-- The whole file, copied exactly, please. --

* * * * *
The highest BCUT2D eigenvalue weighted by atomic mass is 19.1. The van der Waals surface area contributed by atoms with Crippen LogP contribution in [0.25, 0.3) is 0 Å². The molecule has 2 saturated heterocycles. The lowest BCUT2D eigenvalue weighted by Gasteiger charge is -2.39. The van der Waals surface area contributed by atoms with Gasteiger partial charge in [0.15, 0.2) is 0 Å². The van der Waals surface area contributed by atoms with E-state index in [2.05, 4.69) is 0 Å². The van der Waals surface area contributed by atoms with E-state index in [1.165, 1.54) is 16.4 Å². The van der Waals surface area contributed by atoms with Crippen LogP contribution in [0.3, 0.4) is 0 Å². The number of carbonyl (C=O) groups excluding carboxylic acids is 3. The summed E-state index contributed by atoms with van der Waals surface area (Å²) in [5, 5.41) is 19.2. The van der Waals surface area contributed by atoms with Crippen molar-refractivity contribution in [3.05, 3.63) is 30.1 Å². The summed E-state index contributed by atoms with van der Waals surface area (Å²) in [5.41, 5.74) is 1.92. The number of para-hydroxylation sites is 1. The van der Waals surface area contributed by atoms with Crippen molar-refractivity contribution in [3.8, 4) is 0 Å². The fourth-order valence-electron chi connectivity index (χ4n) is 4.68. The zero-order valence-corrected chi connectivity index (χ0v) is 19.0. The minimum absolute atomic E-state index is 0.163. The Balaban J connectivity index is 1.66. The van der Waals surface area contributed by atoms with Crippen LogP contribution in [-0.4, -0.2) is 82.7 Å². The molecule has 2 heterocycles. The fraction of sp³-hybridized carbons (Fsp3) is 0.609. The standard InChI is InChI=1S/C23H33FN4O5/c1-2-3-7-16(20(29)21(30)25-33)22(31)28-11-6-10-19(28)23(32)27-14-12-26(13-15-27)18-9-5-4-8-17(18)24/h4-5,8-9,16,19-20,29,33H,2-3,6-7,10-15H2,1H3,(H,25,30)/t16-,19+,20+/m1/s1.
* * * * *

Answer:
The highest BCUT2D eigenvalue weighted by atomic mass is 19.1. The van der Waals surface area contributed by atoms with Crippen LogP contribution in [0.25, 0.3) is 0 Å². The molecule has 2 saturated heterocycles. The lowest BCUT2D eigenvalue weighted by Gasteiger charge is -2.39. The van der Waals surface area contributed by atoms with Gasteiger partial charge in [0.15, 0.2) is 0 Å². The van der Waals surface area contributed by atoms with E-state index in [2.05, 4.69) is 0 Å². The van der Waals surface area contributed by atoms with E-state index in [1.165, 1.54) is 16.4 Å². The van der Waals surface area contributed by atoms with Crippen LogP contribution in [0.3, 0.4) is 0 Å². The number of carbonyl (C=O) groups excluding carboxylic acids is 3. The summed E-state index contributed by atoms with van der Waals surface area (Å²) in [5, 5.41) is 19.2. The van der Waals surface area contributed by atoms with Crippen molar-refractivity contribution in [3.05, 3.63) is 30.1 Å². The summed E-state index contributed by atoms with van der Waals surface area (Å²) in [5.41, 5.74) is 1.92. The number of para-hydroxylation sites is 1. The van der Waals surface area contributed by atoms with Crippen molar-refractivity contribution in [3.8, 4) is 0 Å². The fourth-order valence-electron chi connectivity index (χ4n) is 4.68. The zero-order valence-corrected chi connectivity index (χ0v) is 19.0. The minimum absolute atomic E-state index is 0.163. The Balaban J connectivity index is 1.66. The van der Waals surface area contributed by atoms with Crippen LogP contribution in [-0.4, -0.2) is 82.7 Å². The molecule has 2 heterocycles. The fraction of sp³-hybridized carbons (Fsp3) is 0.609. The standard InChI is InChI=1S/C23H33FN4O5/c1-2-3-7-16(20(29)21(30)25-33)22(31)28-11-6-10-19(28)23(32)27-14-12-26(13-15-27)18-9-5-4-8-17(18)24/h4-5,8-9,16,19-20,29,33H,2-3,6-7,10-15H2,1H3,(H,25,30)/t16-,19+,20+/m1/s1.